U.S. industrial manufacturers are optimistic about their own prospects for 2017, according to PwC's fourth-quarter Manufacturing Barometer. But their outlook for others remains dampened in comparison.
A significant majority of PwC manufacturing panelists (78 percent) noted that they believe the U.S. economy began to show "sharp upward growth in the fourth quarter of 2016," the report notes. But only 13 percent could say the same for the global economy – down from 20 percent two quarters ago. That despite the fact that 67 percent reporting their own international sales were the same or up during the quarter.
Most panelists (85 percent) also forecasted positive revenue growth in the year ahead, with average own-company growth expected to be around 4.6 percent in 2017. Only 2 percent expect negative growth, and 2 percent expect sales to be flat. But still 11 percent declined to report because of continued uncertainty in "this fast-changing U.S. economic environment."
The challenge for many manufacturers over the last few years is that the industrial sector has seen slower growth than many other sectors. Industrial production in the U.S., for example, has been relatively flat for most of 2016, according to the Federal Reserve. And manufacturing facilities have room to ramp up, operating at an average of around 75 percent capacity (5 percentage points below the long-term average).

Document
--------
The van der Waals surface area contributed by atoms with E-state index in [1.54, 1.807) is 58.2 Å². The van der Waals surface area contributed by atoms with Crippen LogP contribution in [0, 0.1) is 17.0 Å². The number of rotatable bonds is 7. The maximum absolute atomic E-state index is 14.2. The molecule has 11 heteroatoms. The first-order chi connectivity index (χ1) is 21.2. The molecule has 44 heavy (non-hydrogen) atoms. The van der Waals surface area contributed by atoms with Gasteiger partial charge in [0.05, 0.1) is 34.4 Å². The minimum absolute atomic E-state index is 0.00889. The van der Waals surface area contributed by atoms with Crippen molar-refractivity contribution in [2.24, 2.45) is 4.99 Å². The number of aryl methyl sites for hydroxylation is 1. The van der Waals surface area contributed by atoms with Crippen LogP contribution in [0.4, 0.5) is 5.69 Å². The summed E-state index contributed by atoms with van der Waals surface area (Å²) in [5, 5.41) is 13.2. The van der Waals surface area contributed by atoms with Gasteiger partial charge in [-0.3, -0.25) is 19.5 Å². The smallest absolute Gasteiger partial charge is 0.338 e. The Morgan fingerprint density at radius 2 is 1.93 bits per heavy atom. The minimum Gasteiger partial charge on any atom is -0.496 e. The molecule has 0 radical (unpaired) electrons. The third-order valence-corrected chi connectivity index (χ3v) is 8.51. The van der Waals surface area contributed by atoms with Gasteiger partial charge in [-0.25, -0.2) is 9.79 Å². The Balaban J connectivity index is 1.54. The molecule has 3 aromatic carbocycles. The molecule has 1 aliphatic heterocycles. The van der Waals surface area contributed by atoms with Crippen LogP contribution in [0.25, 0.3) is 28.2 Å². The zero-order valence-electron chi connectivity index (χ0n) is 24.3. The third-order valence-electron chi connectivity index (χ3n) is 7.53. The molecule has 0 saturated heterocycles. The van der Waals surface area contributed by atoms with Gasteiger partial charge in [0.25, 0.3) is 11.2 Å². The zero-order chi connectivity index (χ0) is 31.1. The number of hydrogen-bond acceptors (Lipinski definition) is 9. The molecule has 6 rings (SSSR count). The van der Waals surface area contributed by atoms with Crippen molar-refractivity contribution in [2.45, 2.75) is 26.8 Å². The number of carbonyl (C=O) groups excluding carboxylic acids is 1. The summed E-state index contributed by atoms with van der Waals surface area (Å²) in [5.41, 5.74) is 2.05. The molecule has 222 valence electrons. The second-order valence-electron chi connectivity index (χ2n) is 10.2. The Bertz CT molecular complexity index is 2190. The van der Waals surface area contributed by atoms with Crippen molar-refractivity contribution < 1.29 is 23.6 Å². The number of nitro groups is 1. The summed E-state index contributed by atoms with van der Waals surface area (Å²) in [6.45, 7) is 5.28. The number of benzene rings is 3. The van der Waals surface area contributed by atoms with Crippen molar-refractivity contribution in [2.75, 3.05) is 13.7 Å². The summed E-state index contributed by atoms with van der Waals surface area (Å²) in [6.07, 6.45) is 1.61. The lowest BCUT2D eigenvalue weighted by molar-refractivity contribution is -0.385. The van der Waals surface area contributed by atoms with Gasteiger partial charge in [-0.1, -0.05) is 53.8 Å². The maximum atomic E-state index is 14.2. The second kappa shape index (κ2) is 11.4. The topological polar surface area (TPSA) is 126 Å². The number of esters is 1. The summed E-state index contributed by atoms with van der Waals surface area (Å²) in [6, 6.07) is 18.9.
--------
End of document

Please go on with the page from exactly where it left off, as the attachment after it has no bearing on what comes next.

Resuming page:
But as sentiment changes, these figures may change, as well. Lack of investment (business and residential) has been a key drag on economic growth in 2016, according to the Federal Reserve. With more optimism, will companies be more willing to expand investment?
And manufacturing employment edged up in December, though it still remains below its January 2016 peak. There's still some hesitation to hire, according to the PwC report, but 35 percent of panelists said they expect to add employees in the next 12 months. However, according to respondents to the latest MDM Industry Outlook survey, finding skilled talent also remains a struggle.
Many companies are still looking for the plug-and-play employee who can do everything as soon as they start, but that might not be the best approach for long-term success. Investment in building an onboarding and ongoing training program can help develop the needed skills with new employees – and to keep them growing with your company.
Join us on Thurs., Jan. 19 at 1 p.m. EST for our annual Distribution Industry Outlook webcast, featuring MDM's editorial team and Baird's David Manthey to gain further insights into what 2017 has in store and how to adapt to the changing industry. Learn more or register.